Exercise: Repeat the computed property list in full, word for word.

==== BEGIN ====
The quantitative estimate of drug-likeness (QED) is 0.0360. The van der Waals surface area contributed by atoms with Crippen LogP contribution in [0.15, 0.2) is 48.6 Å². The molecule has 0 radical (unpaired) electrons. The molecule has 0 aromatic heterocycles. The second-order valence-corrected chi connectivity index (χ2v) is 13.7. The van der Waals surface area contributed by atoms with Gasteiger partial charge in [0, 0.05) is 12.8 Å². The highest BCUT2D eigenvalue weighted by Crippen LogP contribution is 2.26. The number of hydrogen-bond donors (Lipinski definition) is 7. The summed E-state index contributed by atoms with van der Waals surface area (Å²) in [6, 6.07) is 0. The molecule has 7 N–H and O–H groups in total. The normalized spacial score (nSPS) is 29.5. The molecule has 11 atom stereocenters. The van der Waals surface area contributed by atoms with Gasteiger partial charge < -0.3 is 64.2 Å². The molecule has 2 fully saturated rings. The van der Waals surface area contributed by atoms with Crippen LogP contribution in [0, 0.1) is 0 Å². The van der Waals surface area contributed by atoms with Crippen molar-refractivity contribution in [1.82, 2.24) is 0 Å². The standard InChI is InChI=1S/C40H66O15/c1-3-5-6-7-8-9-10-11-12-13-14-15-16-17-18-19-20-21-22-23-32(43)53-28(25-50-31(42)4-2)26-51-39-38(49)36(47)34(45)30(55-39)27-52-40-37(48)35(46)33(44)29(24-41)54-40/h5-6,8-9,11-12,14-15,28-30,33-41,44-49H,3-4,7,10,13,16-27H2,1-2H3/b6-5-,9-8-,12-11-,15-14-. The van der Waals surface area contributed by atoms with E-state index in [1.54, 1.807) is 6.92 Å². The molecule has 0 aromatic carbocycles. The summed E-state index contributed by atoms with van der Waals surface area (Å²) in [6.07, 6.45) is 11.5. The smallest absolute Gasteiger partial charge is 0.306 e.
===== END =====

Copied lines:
The quantitative estimate of drug-likeness (QED) is 0.0360. The van der Waals surface area contributed by atoms with Crippen LogP contribution in [0.15, 0.2) is 48.6 Å². The molecule has 0 radical (unpaired) electrons. The molecule has 0 aromatic heterocycles. The second-order valence-corrected chi connectivity index (χ2v) is 13.7. The van der Waals surface area contributed by atoms with Gasteiger partial charge in [0, 0.05) is 12.8 Å². The highest BCUT2D eigenvalue weighted by Crippen LogP contribution is 2.26. The number of hydrogen-bond donors (Lipinski definition) is 7. The summed E-state index contributed by atoms with van der Waals surface area (Å²) in [6, 6.07) is 0. The molecule has 7 N–H and O–H groups in total. The normalized spacial score (nSPS) is 29.5. The molecule has 11 atom stereocenters. The van der Waals surface area contributed by atoms with Gasteiger partial charge < -0.3 is 64.2 Å². The molecule has 2 fully saturated rings. The van der Waals surface area contributed by atoms with Crippen LogP contribution in [0, 0.1) is 0 Å². The van der Waals surface area contributed by atoms with Crippen molar-refractivity contribution in [1.82, 2.24) is 0 Å². The standard InChI is InChI=1S/C40H66O15/c1-3-5-6-7-8-9-10-11-12-13-14-15-16-17-18-19-20-21-22-23-32(43)53-28(25-50-31(42)4-2)26-51-39-38(49)36(47)34(45)30(55-39)27-52-40-37(48)35(46)33(44)29(24-41)54-40/h5-6,8-9,11-12,14-15,28-30,33-41,44-49H,3-4,7,10,13,16-27H2,1-2H3/b6-5-,9-8-,12-11-,15-14-. The van der Waals surface area contributed by atoms with E-state index in [1.54, 1.807) is 6.92 Å². The molecule has 0 aromatic carbocycles. The summed E-state index contributed by atoms with van der Waals surface area (Å²) in [6.07, 6.45) is 11.5. The smallest absolute Gasteiger partial charge is 0.306 e.